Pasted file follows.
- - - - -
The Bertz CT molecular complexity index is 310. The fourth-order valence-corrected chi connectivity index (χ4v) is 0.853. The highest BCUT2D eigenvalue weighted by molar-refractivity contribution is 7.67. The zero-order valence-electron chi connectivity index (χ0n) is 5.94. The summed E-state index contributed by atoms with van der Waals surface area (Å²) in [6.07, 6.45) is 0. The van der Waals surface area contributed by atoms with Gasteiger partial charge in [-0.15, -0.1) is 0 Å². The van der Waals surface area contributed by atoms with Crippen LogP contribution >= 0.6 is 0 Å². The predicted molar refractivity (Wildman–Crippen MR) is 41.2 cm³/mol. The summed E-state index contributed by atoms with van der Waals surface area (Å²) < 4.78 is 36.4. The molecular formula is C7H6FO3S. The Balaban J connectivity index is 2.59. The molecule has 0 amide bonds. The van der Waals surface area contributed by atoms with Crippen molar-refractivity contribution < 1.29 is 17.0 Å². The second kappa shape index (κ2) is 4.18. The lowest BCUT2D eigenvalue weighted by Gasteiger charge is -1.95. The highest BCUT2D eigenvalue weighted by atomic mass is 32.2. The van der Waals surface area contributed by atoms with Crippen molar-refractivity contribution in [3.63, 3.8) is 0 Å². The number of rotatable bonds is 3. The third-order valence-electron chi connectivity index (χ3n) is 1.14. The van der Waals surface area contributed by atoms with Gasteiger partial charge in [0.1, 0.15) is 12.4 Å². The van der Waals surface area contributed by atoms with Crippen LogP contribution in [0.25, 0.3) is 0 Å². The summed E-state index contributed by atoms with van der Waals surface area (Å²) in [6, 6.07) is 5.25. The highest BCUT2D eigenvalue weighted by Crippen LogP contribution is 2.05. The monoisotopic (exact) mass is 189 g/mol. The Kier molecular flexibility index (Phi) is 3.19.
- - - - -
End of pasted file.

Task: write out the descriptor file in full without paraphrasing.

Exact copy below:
The Bertz CT molecular complexity index is 310. The fourth-order valence-corrected chi connectivity index (χ4v) is 0.853. The highest BCUT2D eigenvalue weighted by molar-refractivity contribution is 7.67. The zero-order valence-electron chi connectivity index (χ0n) is 5.94. The summed E-state index contributed by atoms with van der Waals surface area (Å²) in [6.07, 6.45) is 0. The van der Waals surface area contributed by atoms with Gasteiger partial charge in [-0.15, -0.1) is 0 Å². The van der Waals surface area contributed by atoms with Crippen LogP contribution >= 0.6 is 0 Å². The predicted molar refractivity (Wildman–Crippen MR) is 41.2 cm³/mol. The summed E-state index contributed by atoms with van der Waals surface area (Å²) < 4.78 is 36.4. The molecular formula is C7H6FO3S. The Balaban J connectivity index is 2.59. The molecule has 0 amide bonds. The van der Waals surface area contributed by atoms with Crippen molar-refractivity contribution < 1.29 is 17.0 Å². The second kappa shape index (κ2) is 4.18. The lowest BCUT2D eigenvalue weighted by Gasteiger charge is -1.95. The highest BCUT2D eigenvalue weighted by atomic mass is 32.2. The van der Waals surface area contributed by atoms with Crippen molar-refractivity contribution in [3.63, 3.8) is 0 Å². The number of rotatable bonds is 3. The third-order valence-electron chi connectivity index (χ3n) is 1.14. The van der Waals surface area contributed by atoms with Gasteiger partial charge in [0.1, 0.15) is 12.4 Å². The van der Waals surface area contributed by atoms with Crippen LogP contribution in [0.25, 0.3) is 0 Å². The summed E-state index contributed by atoms with van der Waals surface area (Å²) in [6, 6.07) is 5.25. The highest BCUT2D eigenvalue weighted by Crippen LogP contribution is 2.05. The monoisotopic (exact) mass is 189 g/mol. The Kier molecular flexibility index (Phi) is 3.19.